Palm Desert celebrates its 20th anniversary with sister city, Ixtapa-Zihuatanejo, Mexico

A rendering shows a new mural that will depict Coachella's connection to Mexicali as its sister city.
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In a July 3 story, “New Coachella Mural will celebrate ‘sister city’ Mexicali,” The Desert Sun wrote that Coachella and Cathedral City have sister cities in Mexico and Palm Desert has a sister city relationship with Gisborne New Zealand. We recently celebrated our 40th anniversary with Gisborne.

This year we will celebrate our 20th anniversary with our sister city of Ixtapa-Zihuatanejo, Mexico. During that time, we have donated fire trucks and equipment, ambulances, hospital equipment and medical supplies to Ixtapa-Zihuatanejo in collaboration with Palm Desert/Riverside County Fire Department some 1,500 Mexican firefighters have been trained. Similar training programs for lifeguards in Ixtapa-Zihuatanejo resulted in significant reductions in drownings. Our other initiatives focus on youth, art, culture and education in partnership with various organizations in Palm Desert and Coachella Valley.

Information about our award winning Sister Cities program can be found on our website:

Thomas D. Mortensen, Palm Desert

There goes impartiality

History will judge Supreme Court judges like Clarence Thomas harshly. And for good reason. It’s impossible to treat a person with a case before your court impartially while you are living like a sultan on his nickel.

Nick LaTerza, Palm Desert

Meritocracy is what counts

The Supreme Court got it right! First: Roe v. Wade – back to the states where it belongs. It's a states’ rights issue, not federal. And Affirmative Action – you get into college based on grades and participation and school activities. Race should not have anything to do with it. Even athletic scholarships must have a good grade equivalent and if they don't maintain it, they're out. It's called meritocracy and our country has lost it. Now that SCOTUS made its decision, show me a university that states it must have a certain percentage of white, Black, Asian and Hispanic students. You don't make it in this world because we feel sorry for you. You earn it, period.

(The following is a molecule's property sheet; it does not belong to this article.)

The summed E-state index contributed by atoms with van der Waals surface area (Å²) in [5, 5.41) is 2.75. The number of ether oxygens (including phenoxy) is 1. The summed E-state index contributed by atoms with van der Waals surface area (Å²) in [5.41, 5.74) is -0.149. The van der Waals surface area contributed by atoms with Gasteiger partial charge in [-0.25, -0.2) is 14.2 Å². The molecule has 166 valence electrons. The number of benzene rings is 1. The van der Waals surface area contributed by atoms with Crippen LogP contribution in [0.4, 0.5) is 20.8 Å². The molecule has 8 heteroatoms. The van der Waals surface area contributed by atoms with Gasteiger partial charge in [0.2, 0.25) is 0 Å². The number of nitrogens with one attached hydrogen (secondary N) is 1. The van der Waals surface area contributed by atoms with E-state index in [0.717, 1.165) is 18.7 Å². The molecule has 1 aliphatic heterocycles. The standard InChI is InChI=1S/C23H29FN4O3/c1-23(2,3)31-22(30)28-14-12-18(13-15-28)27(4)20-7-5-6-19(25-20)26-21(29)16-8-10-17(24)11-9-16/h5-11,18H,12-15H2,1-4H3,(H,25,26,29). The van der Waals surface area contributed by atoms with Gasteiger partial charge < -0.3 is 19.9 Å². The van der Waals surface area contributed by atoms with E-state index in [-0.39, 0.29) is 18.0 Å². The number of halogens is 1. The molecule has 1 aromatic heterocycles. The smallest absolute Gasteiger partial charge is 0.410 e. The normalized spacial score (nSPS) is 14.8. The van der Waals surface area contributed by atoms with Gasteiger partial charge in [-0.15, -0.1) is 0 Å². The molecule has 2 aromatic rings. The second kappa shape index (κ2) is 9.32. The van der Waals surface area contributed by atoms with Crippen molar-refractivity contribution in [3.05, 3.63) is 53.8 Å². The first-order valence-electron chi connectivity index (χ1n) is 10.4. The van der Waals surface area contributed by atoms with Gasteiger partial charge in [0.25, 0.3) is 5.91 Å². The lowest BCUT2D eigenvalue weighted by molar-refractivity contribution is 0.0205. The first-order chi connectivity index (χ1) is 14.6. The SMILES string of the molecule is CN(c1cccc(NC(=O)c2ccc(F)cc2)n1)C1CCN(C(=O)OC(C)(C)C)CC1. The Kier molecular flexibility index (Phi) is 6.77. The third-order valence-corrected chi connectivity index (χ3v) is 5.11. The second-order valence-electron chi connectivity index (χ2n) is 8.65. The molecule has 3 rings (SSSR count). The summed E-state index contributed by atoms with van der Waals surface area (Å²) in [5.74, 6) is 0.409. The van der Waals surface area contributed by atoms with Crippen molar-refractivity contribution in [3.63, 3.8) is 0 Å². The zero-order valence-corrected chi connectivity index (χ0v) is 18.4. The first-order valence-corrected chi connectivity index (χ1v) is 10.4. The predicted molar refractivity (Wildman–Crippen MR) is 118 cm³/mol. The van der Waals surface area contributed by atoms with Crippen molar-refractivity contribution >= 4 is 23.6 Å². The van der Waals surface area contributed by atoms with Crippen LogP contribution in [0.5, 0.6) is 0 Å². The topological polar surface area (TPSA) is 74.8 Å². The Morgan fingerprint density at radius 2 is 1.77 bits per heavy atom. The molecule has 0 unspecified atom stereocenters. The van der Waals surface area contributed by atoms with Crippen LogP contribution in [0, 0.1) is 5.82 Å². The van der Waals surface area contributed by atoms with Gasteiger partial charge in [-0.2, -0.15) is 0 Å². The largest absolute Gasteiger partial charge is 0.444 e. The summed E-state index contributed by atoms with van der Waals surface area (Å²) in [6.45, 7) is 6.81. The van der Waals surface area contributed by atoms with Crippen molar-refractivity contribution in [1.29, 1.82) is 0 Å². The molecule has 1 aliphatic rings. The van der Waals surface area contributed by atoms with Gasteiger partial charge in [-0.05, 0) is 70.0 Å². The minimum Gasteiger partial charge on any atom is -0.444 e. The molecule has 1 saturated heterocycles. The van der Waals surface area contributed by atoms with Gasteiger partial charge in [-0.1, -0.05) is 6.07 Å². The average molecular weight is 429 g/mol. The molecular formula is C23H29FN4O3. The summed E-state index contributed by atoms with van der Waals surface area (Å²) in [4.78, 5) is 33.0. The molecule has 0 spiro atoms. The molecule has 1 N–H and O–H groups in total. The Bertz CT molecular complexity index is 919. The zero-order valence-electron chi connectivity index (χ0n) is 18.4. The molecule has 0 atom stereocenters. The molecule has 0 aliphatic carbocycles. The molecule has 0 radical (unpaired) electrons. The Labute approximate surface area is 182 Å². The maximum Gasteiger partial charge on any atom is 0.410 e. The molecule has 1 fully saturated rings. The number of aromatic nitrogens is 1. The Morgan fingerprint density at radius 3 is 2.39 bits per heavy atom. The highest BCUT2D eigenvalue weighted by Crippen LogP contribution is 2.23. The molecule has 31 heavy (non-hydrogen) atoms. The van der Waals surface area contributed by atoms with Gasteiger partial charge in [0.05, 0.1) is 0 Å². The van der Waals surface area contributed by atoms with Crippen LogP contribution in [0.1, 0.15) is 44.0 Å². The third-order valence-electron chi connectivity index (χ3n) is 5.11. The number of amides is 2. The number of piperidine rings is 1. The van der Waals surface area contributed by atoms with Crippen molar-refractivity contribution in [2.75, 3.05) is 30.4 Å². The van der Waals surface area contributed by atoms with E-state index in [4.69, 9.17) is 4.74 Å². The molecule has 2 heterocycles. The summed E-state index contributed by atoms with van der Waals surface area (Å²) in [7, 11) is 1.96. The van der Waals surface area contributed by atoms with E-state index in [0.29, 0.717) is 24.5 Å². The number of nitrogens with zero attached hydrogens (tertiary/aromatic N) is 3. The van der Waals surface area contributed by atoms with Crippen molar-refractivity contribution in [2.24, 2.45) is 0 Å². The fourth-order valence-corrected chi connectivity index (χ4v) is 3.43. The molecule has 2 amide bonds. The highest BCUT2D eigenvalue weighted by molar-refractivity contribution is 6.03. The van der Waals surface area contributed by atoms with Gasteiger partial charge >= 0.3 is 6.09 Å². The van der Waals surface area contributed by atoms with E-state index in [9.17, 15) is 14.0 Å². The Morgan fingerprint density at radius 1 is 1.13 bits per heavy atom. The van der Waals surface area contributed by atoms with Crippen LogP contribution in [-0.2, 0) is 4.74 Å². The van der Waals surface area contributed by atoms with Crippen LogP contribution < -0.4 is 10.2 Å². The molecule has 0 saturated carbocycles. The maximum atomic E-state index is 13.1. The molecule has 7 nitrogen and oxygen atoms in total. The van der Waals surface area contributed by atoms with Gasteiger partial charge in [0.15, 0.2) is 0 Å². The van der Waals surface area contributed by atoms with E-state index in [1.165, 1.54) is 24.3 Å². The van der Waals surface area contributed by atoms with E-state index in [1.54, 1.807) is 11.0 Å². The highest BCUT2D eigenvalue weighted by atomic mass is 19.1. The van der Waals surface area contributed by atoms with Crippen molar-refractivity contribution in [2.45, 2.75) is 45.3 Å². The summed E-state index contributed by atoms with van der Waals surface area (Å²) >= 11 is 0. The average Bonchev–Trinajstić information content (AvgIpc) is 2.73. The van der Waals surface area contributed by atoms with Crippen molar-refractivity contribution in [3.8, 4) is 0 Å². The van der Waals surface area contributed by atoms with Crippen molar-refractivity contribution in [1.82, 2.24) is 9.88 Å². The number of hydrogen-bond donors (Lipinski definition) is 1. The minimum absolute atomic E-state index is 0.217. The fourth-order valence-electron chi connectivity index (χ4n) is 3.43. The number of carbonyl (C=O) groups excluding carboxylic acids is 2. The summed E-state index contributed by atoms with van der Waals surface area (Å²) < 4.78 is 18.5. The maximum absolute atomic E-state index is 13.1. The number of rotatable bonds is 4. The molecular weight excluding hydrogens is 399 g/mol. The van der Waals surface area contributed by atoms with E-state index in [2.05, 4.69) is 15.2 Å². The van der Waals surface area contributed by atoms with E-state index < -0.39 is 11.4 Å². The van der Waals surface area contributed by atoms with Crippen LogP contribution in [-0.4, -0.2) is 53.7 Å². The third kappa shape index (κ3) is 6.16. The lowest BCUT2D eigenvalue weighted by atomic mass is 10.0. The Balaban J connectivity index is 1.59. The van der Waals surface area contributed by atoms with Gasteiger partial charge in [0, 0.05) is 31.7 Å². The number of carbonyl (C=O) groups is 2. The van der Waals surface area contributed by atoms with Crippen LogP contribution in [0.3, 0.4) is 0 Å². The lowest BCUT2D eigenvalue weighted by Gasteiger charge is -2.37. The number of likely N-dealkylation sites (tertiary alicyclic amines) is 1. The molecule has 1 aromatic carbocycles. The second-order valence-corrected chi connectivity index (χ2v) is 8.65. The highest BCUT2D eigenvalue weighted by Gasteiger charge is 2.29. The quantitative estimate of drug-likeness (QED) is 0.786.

Tony Ward, Palm Desert

Yet another Supreme Court blunder

In my opinion, the Supreme Court has blundered again – see Students for Fair Admissions v. Harvard College.

Race is a stigma. To counter a powerful social label that negatively affects one’s identity, states ratified the 14th Amendment guaranteeing equal protection of law and due process. However, race is not stigmatizing for white folks, because whiteness is normal – the default setting in American social relationships.

Even if the Constitution is viewed to be colorblind (highly debatable), there is no bar to rectifying the stigmatization attached to the historical condition of slavery and the corruption of blood which some minorities continue to struggle against. Race-conscious decision-making processes in college admissions is a means to achieve ethnic diversity. The logical consequence of greater ethnic diversity is increased equal protection of the law.

It is no more unjust to practice affirmative action than it is to impose handicaps on golfers and racehorses. The net effect is fairness.

Ronald Chapman, Lucerne Valley

This article originally appeared on Palm Springs Desert Sun: We're celebrating the 20th anniversary of Palm Desert and sister city, Ixtapa-Zihuatanejo, Mexico